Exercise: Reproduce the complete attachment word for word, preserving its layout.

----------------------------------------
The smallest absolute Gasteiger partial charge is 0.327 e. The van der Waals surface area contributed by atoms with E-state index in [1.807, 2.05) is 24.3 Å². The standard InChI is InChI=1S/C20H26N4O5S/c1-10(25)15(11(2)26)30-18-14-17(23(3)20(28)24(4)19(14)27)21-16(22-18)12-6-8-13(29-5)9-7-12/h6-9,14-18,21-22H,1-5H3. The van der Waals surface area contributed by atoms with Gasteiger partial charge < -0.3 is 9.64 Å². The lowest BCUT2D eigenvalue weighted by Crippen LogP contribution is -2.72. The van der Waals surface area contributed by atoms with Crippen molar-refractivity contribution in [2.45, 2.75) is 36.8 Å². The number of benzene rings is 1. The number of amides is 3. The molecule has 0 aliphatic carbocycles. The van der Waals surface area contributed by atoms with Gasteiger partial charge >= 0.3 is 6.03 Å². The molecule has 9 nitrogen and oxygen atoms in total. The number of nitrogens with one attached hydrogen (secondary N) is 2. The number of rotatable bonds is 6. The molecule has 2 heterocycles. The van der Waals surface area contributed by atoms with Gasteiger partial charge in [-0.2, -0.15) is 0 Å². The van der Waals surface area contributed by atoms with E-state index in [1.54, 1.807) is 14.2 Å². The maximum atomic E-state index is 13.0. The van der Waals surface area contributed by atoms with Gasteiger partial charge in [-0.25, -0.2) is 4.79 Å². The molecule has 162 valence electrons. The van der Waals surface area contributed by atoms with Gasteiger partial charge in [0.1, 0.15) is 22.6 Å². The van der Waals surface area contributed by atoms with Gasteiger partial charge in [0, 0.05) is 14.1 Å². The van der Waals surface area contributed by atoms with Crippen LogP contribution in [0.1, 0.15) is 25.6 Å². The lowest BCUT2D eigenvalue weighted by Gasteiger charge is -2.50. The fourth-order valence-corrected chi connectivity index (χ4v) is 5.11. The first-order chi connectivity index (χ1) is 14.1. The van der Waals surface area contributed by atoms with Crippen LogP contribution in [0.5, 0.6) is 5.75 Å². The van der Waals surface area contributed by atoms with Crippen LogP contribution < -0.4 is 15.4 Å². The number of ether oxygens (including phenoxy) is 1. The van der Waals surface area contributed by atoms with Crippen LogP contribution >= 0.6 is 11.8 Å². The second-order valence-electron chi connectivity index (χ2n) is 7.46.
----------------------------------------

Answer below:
The smallest absolute Gasteiger partial charge is 0.327 e. The van der Waals surface area contributed by atoms with E-state index in [1.807, 2.05) is 24.3 Å². The standard InChI is InChI=1S/C20H26N4O5S/c1-10(25)15(11(2)26)30-18-14-17(23(3)20(28)24(4)19(14)27)21-16(22-18)12-6-8-13(29-5)9-7-12/h6-9,14-18,21-22H,1-5H3. The van der Waals surface area contributed by atoms with Gasteiger partial charge < -0.3 is 9.64 Å². The lowest BCUT2D eigenvalue weighted by Crippen LogP contribution is -2.72. The van der Waals surface area contributed by atoms with Crippen molar-refractivity contribution in [2.45, 2.75) is 36.8 Å². The number of benzene rings is 1. The number of amides is 3. The molecule has 0 aliphatic carbocycles. The van der Waals surface area contributed by atoms with Gasteiger partial charge >= 0.3 is 6.03 Å². The molecule has 9 nitrogen and oxygen atoms in total. The number of nitrogens with one attached hydrogen (secondary N) is 2. The number of rotatable bonds is 6. The molecule has 2 heterocycles. The van der Waals surface area contributed by atoms with Gasteiger partial charge in [-0.2, -0.15) is 0 Å². The van der Waals surface area contributed by atoms with E-state index in [1.54, 1.807) is 14.2 Å². The maximum atomic E-state index is 13.0. The van der Waals surface area contributed by atoms with Gasteiger partial charge in [-0.25, -0.2) is 4.79 Å². The molecule has 162 valence electrons. The van der Waals surface area contributed by atoms with Gasteiger partial charge in [0.1, 0.15) is 22.6 Å². The van der Waals surface area contributed by atoms with Gasteiger partial charge in [0, 0.05) is 14.1 Å². The van der Waals surface area contributed by atoms with Crippen LogP contribution in [0.1, 0.15) is 25.6 Å². The lowest BCUT2D eigenvalue weighted by Gasteiger charge is -2.50. The fourth-order valence-corrected chi connectivity index (χ4v) is 5.11. The first-order chi connectivity index (χ1) is 14.1. The van der Waals surface area contributed by atoms with Crippen LogP contribution in [0.5, 0.6) is 5.75 Å². The van der Waals surface area contributed by atoms with Crippen LogP contribution < -0.4 is 15.4 Å². The number of ether oxygens (including phenoxy) is 1. The van der Waals surface area contributed by atoms with Crippen LogP contribution >= 0.6 is 11.8 Å². The second-order valence-electron chi connectivity index (χ2n) is 7.46.